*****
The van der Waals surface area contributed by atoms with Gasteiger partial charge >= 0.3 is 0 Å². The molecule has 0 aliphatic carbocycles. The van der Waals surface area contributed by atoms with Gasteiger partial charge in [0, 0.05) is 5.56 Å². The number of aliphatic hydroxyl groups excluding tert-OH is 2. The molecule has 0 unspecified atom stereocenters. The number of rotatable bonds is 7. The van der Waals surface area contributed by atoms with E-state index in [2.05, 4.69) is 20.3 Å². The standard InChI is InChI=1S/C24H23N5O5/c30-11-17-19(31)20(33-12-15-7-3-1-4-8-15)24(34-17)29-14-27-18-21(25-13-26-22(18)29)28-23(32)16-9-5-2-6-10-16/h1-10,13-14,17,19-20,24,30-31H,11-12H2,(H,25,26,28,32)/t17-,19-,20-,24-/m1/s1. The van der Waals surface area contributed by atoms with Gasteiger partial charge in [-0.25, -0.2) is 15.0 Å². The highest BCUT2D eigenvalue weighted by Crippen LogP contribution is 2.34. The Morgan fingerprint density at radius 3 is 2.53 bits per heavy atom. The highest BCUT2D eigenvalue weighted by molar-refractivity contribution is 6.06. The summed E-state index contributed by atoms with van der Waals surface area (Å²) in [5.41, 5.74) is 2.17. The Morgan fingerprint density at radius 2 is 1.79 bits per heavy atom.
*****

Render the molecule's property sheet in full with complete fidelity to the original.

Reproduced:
The van der Waals surface area contributed by atoms with Gasteiger partial charge >= 0.3 is 0 Å². The molecule has 0 aliphatic carbocycles. The van der Waals surface area contributed by atoms with Gasteiger partial charge in [0, 0.05) is 5.56 Å². The number of aliphatic hydroxyl groups excluding tert-OH is 2. The molecule has 0 unspecified atom stereocenters. The number of rotatable bonds is 7. The van der Waals surface area contributed by atoms with E-state index in [2.05, 4.69) is 20.3 Å². The standard InChI is InChI=1S/C24H23N5O5/c30-11-17-19(31)20(33-12-15-7-3-1-4-8-15)24(34-17)29-14-27-18-21(25-13-26-22(18)29)28-23(32)16-9-5-2-6-10-16/h1-10,13-14,17,19-20,24,30-31H,11-12H2,(H,25,26,28,32)/t17-,19-,20-,24-/m1/s1. The van der Waals surface area contributed by atoms with Gasteiger partial charge in [-0.25, -0.2) is 15.0 Å². The highest BCUT2D eigenvalue weighted by Crippen LogP contribution is 2.34. The Morgan fingerprint density at radius 3 is 2.53 bits per heavy atom. The highest BCUT2D eigenvalue weighted by molar-refractivity contribution is 6.06. The summed E-state index contributed by atoms with van der Waals surface area (Å²) in [5.41, 5.74) is 2.17. The Morgan fingerprint density at radius 2 is 1.79 bits per heavy atom.